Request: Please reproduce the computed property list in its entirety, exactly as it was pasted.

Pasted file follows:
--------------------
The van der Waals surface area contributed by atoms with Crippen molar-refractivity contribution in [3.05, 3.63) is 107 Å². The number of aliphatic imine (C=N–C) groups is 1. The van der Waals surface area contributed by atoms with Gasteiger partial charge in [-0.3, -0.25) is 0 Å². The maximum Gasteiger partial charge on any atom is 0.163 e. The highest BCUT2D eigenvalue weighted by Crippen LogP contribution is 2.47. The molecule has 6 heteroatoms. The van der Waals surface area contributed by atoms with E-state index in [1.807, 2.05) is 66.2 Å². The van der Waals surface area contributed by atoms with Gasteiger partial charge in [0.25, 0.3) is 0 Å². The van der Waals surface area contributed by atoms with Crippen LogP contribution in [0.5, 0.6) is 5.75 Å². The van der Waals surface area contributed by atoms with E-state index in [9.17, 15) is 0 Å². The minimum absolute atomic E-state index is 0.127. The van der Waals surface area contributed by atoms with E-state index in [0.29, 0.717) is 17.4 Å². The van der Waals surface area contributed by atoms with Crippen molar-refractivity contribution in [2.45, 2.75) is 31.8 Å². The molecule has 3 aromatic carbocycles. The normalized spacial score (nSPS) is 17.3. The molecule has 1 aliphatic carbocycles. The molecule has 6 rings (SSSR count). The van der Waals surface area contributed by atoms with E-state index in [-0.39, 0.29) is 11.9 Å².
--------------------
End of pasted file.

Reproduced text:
The van der Waals surface area contributed by atoms with Crippen molar-refractivity contribution in [3.05, 3.63) is 107 Å². The number of aliphatic imine (C=N–C) groups is 1. The van der Waals surface area contributed by atoms with Gasteiger partial charge in [-0.3, -0.25) is 0 Å². The maximum Gasteiger partial charge on any atom is 0.163 e. The highest BCUT2D eigenvalue weighted by Crippen LogP contribution is 2.47. The molecule has 6 heteroatoms. The van der Waals surface area contributed by atoms with E-state index in [1.807, 2.05) is 66.2 Å². The van der Waals surface area contributed by atoms with Gasteiger partial charge in [0.25, 0.3) is 0 Å². The van der Waals surface area contributed by atoms with Crippen LogP contribution in [0.5, 0.6) is 5.75 Å². The van der Waals surface area contributed by atoms with E-state index in [9.17, 15) is 0 Å². The minimum absolute atomic E-state index is 0.127. The van der Waals surface area contributed by atoms with E-state index in [0.29, 0.717) is 17.4 Å². The van der Waals surface area contributed by atoms with Crippen molar-refractivity contribution in [2.45, 2.75) is 31.8 Å². The molecule has 3 aromatic carbocycles. The normalized spacial score (nSPS) is 17.3. The molecule has 1 aliphatic carbocycles. The molecule has 6 rings (SSSR count). The van der Waals surface area contributed by atoms with E-state index in [-0.39, 0.29) is 11.9 Å².